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Mental Health

Why You Aren't Reaching Your Goals

Why You Aren't Reaching Your Goals

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Your willpower might not be to blame. Perhaps it's your goals that are the problem.

Setting goals can be exciting. They make us feel empowered: Taking a stand to do something in our own best interest is a giant step forward in life. 

But the day-to-day work toward reaching goals is not so easy. Life seems to get in the way and, before you know it, not only has the goal not been reached, but you may not recall exactly what you did toward meeting it. The result is frustration and disappointment. And beating up on yourself. 

In my experience, there are a few reasons why people don’t meet their goals. For one thing, their goals aren’t specific enough. They set goals like “eating better,” “getting more exercise,” or “having more friends.” Or their goals aren’t realistic, like “lose 20 pounds by spring” (when it’s already March). Or they don't really know what to do to reach their goals. 

So here are some ideas to consider when you set goals: 

1. Set specific goals. Decide exactly what you want to accomplish and what that would look like. For example, not just having more friends but adding one new friend to your support network, not just losing weight but losing ten pounds. 

2. Set goals that are realistic. You remember that phrase, one day at a time. You can also set smaller goals that are realistic for you. If you have a timeframe in mind, is it realistic?  Do you have the finances to realize your goal? Are there factors outside of your control that you need to consider? Look at the potential constraints and consider modifying your goal. Don’t set yourself up for failure by setting unrealistic goals. And keep in mind that when you reach a goal you can always create a new one.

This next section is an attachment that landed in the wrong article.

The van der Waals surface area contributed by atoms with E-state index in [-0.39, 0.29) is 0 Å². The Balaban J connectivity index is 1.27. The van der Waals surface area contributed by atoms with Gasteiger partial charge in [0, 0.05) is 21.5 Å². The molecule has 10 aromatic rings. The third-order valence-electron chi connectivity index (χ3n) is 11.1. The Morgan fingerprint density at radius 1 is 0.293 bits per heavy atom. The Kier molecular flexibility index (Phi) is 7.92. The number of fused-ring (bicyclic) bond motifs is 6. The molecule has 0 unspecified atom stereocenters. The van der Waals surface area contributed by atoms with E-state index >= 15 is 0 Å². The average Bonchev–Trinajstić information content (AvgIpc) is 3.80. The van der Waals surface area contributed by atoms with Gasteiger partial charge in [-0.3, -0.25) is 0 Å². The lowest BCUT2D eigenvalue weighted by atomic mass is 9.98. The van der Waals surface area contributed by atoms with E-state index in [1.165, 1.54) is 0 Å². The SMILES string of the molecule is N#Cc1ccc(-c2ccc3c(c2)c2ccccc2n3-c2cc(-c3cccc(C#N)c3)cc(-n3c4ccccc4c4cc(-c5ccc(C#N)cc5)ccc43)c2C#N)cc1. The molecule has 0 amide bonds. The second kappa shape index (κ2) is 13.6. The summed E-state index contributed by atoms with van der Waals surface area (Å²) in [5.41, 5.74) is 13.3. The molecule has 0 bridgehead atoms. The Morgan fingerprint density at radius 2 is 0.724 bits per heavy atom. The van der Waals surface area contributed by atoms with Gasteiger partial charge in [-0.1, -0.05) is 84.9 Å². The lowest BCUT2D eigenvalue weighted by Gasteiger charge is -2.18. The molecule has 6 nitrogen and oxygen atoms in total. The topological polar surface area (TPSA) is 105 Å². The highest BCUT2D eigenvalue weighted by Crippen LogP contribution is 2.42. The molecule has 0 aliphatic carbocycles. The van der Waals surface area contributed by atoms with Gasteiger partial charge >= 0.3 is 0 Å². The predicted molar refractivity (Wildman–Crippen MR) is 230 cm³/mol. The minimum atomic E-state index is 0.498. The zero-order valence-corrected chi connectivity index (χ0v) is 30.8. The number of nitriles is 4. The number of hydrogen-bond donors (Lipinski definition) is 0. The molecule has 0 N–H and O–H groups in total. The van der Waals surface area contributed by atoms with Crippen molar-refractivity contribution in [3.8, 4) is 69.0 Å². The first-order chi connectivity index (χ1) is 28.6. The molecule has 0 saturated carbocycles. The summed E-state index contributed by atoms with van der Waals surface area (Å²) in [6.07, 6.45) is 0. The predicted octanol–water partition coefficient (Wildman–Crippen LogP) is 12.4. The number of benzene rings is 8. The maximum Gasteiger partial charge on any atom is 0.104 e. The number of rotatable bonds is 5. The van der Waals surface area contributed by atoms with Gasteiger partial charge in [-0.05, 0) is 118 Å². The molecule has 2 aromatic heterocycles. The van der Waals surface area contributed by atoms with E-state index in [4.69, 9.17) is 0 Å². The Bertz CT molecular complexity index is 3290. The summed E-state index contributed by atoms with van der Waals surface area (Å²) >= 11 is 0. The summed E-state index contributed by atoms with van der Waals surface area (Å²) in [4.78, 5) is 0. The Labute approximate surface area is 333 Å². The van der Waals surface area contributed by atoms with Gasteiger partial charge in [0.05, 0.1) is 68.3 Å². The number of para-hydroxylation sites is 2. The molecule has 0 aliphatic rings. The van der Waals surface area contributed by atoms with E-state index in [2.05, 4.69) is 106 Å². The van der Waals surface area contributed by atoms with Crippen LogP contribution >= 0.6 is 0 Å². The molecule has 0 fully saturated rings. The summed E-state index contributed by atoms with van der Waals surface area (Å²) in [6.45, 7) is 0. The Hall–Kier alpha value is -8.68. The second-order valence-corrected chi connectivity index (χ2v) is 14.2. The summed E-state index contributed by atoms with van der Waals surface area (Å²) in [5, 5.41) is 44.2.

3. Make your goals action-oriented and positive. It’s always a good idea to write your goals someplace, and then refer to them. And when you do that, write them in a way that will be motivating, and not feel like you are scolding yourself. Rather than setting a goal like “stop sitting around so much,” write it as “get two hours of fun exercise each week.” Or, instead of “stop feeling so lonely and down in the dumps,” write your goal as “spend one evening each week with a supportive friend.” 

Don’t let working toward your goals become an exercise in futility. Instead, develop powerful, achievable goals that you can live with — and that will help you to live better. 

 

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Gary McClain

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